Noah Gragson kisses the trophy after winning Sunday’s 51st annual Snowball Derby at Five Flags Speedway. (Jacob Seelman photo)

Rogers, a five-time champion of the former Hooters Pro Cup Series, won the race in 2006 after apparent race winner Johnny Brazier was disqualified during post-race inspection.

“I didn’t realize how many big names had won it and how big of a deal it actually was,” Rogers said. “I don’t think anybody can actually understand until they go experience for themselves what it’s all about. Once you get down there and see how much all the other competitors put into it, then the gravity of the whole race and what it means to everybody really starts to set in on you.”

Busch, who had already made a name for himself in NASCAR by the time he won his first Snowball Derby in 2009, believes the Derby is one of the most challenging late model races to win in the United States, meaning only the best of the best are able to earn a visit to victory lane.

Busch says those who excel at the Derby are more likely to go on to have long careers in auto racing.

“It is one of the hardest late model races to go out there and run and to win,” Busch said. “The competition there is stiff. There are going to be guys that hit that and hit it right. Whether it’s myself or Erik Jones or Christian Eckes or Bubba Pollard or whoever.

“Sometimes it turns into a crap-shoot race at the end because a lot of crashes happen and stuff like that, but the two years that I won we had an 80- and a 90-lap run to the end of the thing. We didn’t have that short-stint stuff.”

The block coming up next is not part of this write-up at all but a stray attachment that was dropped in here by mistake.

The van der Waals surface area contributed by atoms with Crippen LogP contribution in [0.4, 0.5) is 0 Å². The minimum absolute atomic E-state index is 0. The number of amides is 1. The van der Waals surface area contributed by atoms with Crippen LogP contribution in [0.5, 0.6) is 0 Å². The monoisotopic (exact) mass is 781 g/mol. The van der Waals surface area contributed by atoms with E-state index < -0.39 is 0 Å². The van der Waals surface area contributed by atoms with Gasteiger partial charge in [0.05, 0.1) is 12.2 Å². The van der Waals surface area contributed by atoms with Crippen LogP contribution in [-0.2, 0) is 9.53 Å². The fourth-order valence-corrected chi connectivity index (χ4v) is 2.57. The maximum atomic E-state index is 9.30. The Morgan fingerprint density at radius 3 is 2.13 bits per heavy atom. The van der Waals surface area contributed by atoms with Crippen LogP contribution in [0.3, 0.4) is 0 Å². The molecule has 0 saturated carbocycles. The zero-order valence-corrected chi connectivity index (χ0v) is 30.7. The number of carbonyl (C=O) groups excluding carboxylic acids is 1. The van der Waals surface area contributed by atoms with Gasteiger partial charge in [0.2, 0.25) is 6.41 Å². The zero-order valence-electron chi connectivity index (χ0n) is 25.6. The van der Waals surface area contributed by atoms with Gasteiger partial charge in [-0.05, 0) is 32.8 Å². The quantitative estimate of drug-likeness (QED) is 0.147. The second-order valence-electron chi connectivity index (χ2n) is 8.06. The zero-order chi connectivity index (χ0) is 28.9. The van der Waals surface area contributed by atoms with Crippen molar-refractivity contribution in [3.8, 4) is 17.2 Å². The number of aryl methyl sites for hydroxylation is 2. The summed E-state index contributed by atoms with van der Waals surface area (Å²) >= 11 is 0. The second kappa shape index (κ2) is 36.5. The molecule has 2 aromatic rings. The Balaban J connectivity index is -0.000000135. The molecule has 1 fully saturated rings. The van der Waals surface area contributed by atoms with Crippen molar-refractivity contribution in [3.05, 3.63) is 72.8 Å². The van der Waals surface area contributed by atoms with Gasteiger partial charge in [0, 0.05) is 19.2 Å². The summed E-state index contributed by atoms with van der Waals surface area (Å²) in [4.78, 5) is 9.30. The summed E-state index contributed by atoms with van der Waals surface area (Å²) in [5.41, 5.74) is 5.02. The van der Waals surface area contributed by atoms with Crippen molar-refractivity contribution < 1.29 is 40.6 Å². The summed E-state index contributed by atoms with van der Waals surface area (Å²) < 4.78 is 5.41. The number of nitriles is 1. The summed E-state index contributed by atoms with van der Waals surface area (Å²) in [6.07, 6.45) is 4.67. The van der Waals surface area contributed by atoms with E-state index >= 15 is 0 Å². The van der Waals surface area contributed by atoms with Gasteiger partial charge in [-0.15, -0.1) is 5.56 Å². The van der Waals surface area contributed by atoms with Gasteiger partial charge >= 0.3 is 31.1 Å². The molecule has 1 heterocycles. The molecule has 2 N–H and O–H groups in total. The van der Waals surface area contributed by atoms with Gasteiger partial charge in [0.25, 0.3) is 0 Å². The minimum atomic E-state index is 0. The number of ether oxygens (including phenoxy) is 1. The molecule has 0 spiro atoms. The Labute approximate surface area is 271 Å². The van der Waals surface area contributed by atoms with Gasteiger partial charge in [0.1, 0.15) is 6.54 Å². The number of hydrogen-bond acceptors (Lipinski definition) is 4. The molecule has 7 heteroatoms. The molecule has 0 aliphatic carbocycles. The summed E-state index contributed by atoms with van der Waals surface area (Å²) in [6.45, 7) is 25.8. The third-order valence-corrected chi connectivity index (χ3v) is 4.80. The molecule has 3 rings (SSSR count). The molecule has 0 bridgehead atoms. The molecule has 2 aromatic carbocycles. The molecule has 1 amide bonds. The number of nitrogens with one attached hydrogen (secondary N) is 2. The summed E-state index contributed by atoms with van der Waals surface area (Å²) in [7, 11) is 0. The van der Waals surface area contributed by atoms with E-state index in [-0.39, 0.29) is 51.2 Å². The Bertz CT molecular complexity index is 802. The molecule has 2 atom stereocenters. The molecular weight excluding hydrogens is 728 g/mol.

Elliott, who used his first Snowball Derby win to help elevate him to a career with Hendrick Motorsports, echoed Busch’s sentiment.

Harrison Burton (12) battles Cole Butcher at the start of the 51st annual Snowball Derby at Five Flags Speedway. (Jacob Seelman photo)

“The Snowball Derby is a hard race to win. Granted, you have to have a lot of things go your way from the standpoint that you have to have fast cars,” Elliott said. “You can’t go down there and expect to be competitive in something that’s not competitive from a car standpoint.

“Sure, there are things that have to go your way, but it’s a hard race win. In the short-track world, that’s kind of the race of the year I feel like in the super late model ranks.”

To prove how difficult the Snowball Derby is to win, it’s worth looking at some of those who haven’t won it. Busch mentioned Pollard, who is a perennial contender at the Snowball Derby, but he has yet to find victory lane at the event despite multiple victories in other races at Five Flags Speedway.

Others who have tried and failed to win the Snowball Derby include Mark Martin, Bobby Allison, Dick Trickle, Harry Gant, Rusty Wallace, Matt Kenseth, Joe Shear, Neil Bonnett and Red Farmer.

It’s a testament to how difficult the Snowball Derby is that those famous names have tried — and failed — to win the 200-lap affair.

“It’s really just the strength of the field,” said Jones. “You look at the Xfinity Series field for example; there may be seven cars that can win on a given week on a normal oval. Maybe seven. You look at the Snowball, there is a good 15, 20 guys in that race that can win.

“Really, just making the field is a challenge. I’ve been close to not making that race before and making it in is a hard-enough feat and it’s really even tougher than that with everything that goes into it.”

Elliott, who made seven Derby starts between 2009 and ’15, says that from a super late model standpoint there is no bigger race than the Snowball Derby.

“That’s kind of the race,” Elliott noted. “People come from all around the country to go run it. From a competition standpoint, you’re not really going to find any more competition in that level of racing than at the Snowball Derby.”